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Web Quests

CHAPTER 2

GAMES, GAMES, GAMES

INTRODUCTION

In Chapter 2 you have learned about place value. You played games such as Duelling Digits (Student Book, p 37) and Race for Two Toonies (Student Book, p 43) to help you practice your place value skills. Your teacher noticed that everyone liked playing the games and thought it would be a good idea if there were more place value games in the classroom for everyone to use.

THE TASK

Your teacher would like to have a lot of different types of games for students to practice place value skills. Work with a partner to design and make a fun game about the place value skills that you learned about in this chapter. The game can be a card game, a dice game, a board game or a guessing game.

THE PROCESS

  1. Research different types of place value games.

    a. With your partner, play at least 5 of the games found at the websites listed here:

    Place Value Game
    Place Values
    Thousands, Hundreds, Tens and Ones
    Place Value and Palindrome Riddles

    b. After you play each game, enter information into the All About Place Value Games sheet.
    c. Use the information on the All About Place Value Games sheet to decide what type of game your will design.

    "Which type did you both enjoy the most?"
    "How were the instructions written?"
    "Will it be possible to make a similar type of game?"
    "Could you combine the best parts of several games to make a new game?"

  2. Work with your partner to make your game.
    1. List the skills and the questions that will be asked in the game.
    2. Gather your equipment and supplies.
    3. Make a prototype of your game. This is a simple version of the game. If it is a board game, just draw it on plain paper at this time.
    4. Write the rule.
    5. Let some friends play your game and ask them what worked and what did not work.
    6. Use the feedback you got from your friends to make changes.
    7. Make the final version of your game.

RESOURCES

Websites:

Place Value Game
Place Values
Thousands, Hundreds, Tens and Ones
Place Value and Palindrome Riddles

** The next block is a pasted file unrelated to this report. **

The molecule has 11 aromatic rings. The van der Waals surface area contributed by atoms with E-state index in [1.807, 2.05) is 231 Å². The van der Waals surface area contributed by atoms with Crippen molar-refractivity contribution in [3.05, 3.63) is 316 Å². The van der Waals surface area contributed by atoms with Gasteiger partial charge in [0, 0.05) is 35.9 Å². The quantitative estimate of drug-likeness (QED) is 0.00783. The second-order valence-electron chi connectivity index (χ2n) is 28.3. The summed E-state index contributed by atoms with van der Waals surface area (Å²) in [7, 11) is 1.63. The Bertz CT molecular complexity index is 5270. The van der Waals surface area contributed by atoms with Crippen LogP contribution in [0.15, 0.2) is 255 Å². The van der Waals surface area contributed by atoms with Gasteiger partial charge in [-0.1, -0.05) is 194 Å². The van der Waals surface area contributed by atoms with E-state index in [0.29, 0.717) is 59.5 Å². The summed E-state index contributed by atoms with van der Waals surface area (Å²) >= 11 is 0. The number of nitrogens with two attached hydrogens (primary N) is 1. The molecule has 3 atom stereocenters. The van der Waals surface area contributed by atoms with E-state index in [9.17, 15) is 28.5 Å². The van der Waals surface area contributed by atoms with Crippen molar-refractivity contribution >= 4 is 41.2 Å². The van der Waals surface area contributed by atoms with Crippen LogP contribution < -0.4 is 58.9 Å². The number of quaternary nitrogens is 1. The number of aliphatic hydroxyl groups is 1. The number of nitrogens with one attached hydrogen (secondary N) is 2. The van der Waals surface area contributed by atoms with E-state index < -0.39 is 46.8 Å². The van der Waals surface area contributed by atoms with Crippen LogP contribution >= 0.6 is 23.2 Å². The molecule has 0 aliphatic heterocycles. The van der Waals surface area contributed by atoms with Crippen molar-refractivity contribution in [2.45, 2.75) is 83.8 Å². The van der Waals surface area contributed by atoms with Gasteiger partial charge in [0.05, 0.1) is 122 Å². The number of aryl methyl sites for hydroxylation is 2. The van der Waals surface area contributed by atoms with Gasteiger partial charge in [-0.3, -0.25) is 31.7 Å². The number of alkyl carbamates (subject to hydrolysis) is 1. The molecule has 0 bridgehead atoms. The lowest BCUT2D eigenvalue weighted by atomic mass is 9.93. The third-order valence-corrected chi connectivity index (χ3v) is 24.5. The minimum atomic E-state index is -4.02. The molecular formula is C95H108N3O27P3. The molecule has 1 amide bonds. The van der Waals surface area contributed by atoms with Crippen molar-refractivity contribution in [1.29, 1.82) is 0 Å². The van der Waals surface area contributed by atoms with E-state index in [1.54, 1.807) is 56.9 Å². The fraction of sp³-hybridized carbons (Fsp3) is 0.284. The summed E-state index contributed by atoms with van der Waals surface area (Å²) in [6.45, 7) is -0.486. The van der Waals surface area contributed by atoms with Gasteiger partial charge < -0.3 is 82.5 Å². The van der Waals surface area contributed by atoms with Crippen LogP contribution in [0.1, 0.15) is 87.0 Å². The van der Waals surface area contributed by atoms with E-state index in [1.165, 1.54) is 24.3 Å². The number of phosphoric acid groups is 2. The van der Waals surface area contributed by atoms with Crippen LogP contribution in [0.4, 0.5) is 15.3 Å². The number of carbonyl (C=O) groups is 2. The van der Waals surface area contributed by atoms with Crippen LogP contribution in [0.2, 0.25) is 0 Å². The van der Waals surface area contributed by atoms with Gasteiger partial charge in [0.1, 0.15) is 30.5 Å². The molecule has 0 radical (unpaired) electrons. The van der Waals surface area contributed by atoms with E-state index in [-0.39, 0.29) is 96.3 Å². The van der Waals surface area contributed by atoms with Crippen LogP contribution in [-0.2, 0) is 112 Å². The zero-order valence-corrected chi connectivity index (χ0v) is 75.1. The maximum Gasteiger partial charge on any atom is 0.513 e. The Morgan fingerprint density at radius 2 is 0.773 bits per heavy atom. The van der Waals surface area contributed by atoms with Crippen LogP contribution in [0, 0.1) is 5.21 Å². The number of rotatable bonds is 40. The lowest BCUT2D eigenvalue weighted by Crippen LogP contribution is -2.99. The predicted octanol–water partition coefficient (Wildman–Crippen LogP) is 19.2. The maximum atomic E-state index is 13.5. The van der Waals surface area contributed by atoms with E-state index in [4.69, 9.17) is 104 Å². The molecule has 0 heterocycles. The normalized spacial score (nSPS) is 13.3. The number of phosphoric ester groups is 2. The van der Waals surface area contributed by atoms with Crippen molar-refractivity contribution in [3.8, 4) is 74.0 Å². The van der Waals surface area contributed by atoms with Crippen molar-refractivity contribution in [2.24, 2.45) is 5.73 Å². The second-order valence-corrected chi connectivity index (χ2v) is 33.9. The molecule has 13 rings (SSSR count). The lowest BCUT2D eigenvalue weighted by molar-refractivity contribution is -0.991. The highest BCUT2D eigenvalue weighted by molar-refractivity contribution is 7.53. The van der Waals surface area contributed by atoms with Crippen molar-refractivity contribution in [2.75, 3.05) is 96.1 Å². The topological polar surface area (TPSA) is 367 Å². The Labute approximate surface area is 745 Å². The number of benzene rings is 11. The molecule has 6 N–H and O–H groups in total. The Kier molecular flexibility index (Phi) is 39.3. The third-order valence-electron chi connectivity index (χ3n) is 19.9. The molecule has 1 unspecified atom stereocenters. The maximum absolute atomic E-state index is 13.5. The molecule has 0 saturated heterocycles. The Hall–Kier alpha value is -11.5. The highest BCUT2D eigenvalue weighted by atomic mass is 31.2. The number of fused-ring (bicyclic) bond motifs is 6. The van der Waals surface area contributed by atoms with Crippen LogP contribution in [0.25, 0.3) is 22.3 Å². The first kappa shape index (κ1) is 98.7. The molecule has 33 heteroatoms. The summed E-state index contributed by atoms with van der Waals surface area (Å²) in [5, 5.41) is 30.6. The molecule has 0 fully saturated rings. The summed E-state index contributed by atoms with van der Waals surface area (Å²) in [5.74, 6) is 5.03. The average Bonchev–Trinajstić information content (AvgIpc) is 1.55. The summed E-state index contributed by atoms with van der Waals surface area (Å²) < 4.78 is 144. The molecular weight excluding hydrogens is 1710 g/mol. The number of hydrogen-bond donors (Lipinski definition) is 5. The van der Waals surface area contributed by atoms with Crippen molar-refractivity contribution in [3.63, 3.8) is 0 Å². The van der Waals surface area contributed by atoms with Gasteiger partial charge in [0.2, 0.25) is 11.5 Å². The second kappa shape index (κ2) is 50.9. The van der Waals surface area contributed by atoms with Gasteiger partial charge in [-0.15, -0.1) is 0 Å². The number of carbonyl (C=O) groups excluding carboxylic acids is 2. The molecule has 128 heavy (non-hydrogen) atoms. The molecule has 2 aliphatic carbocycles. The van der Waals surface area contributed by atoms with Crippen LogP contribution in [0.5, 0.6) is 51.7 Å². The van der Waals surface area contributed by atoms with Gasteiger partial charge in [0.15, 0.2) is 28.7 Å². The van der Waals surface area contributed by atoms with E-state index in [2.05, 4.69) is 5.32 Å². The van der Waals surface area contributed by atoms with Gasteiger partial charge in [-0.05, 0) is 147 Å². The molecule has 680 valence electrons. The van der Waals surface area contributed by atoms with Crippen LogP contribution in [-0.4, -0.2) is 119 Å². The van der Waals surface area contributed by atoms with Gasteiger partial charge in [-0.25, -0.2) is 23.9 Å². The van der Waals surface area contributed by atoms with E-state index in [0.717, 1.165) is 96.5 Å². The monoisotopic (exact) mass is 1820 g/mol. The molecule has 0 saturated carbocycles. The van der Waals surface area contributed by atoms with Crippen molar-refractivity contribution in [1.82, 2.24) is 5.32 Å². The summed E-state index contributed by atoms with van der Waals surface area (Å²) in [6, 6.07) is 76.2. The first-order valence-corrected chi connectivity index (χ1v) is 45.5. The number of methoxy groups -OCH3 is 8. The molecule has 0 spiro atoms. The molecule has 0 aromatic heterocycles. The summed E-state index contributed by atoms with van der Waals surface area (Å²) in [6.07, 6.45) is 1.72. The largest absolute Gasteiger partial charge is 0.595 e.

Materials:

Blank playing cards
Construction paper
Coloured pencils or markers
Dice
Place value blocks

Files:

All About Place Value Games

ASSESSMENT

 

Level 1

Level 2

Level 3

Level 4

Game Effectiveness

•  My game

asks some simple place value questions.

•  My game asks a few different types of place value questions.

•  My game asks many different types of place value questions.

•  My game asks many challenging and different types of place value questions.

Game Creativity

•  My game is the same as the games on the websites.

•  My game uses some attributes from the website to create a very simple game.

•  My game uses a variety of attributes in an interesting way.

•  My game uses a wide variety of attributes in a complex way.

Game Quality

•  My game has frequent place value errors, some major.

•  My game has a few place value errors, with no major errors.

•  My game has no place value errors.

•  My game has challenging place value questions and has no errors.

Communication

•  My game rules are somewhat unclear and it has some incorrect place value language.

•  My game rules are generally clear. I did not always use math language in the questions.

•  My game rules are clear. Place value language is correct.

•  My game rules are clear and I did not use too many words. Place value language used is always correct.

 

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